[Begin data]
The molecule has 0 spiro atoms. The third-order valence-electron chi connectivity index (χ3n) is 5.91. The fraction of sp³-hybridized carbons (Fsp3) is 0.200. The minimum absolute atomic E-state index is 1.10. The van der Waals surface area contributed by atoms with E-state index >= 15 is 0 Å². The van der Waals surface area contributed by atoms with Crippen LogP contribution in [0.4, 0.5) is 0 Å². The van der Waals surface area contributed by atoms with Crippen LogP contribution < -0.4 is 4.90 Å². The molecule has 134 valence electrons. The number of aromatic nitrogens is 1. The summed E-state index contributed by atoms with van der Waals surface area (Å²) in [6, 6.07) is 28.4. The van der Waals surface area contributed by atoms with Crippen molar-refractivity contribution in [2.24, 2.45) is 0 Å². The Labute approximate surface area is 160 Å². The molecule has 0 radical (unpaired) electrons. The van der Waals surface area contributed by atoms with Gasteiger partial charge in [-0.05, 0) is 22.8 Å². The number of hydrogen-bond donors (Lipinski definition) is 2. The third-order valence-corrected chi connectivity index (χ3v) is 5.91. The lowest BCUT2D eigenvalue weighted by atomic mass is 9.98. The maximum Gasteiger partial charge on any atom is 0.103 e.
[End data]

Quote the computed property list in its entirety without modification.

The molecule has 0 spiro atoms. The third-order valence-electron chi connectivity index (χ3n) is 5.91. The fraction of sp³-hybridized carbons (Fsp3) is 0.200. The minimum absolute atomic E-state index is 1.10. The van der Waals surface area contributed by atoms with E-state index >= 15 is 0 Å². The van der Waals surface area contributed by atoms with Crippen LogP contribution in [0.4, 0.5) is 0 Å². The van der Waals surface area contributed by atoms with Crippen LogP contribution < -0.4 is 4.90 Å². The molecule has 134 valence electrons. The number of aromatic nitrogens is 1. The summed E-state index contributed by atoms with van der Waals surface area (Å²) in [6, 6.07) is 28.4. The van der Waals surface area contributed by atoms with Crippen molar-refractivity contribution in [2.24, 2.45) is 0 Å². The Labute approximate surface area is 160 Å². The molecule has 0 radical (unpaired) electrons. The van der Waals surface area contributed by atoms with Gasteiger partial charge in [-0.05, 0) is 22.8 Å². The number of hydrogen-bond donors (Lipinski definition) is 2. The third-order valence-corrected chi connectivity index (χ3v) is 5.91. The lowest BCUT2D eigenvalue weighted by atomic mass is 9.98. The maximum Gasteiger partial charge on any atom is 0.103 e.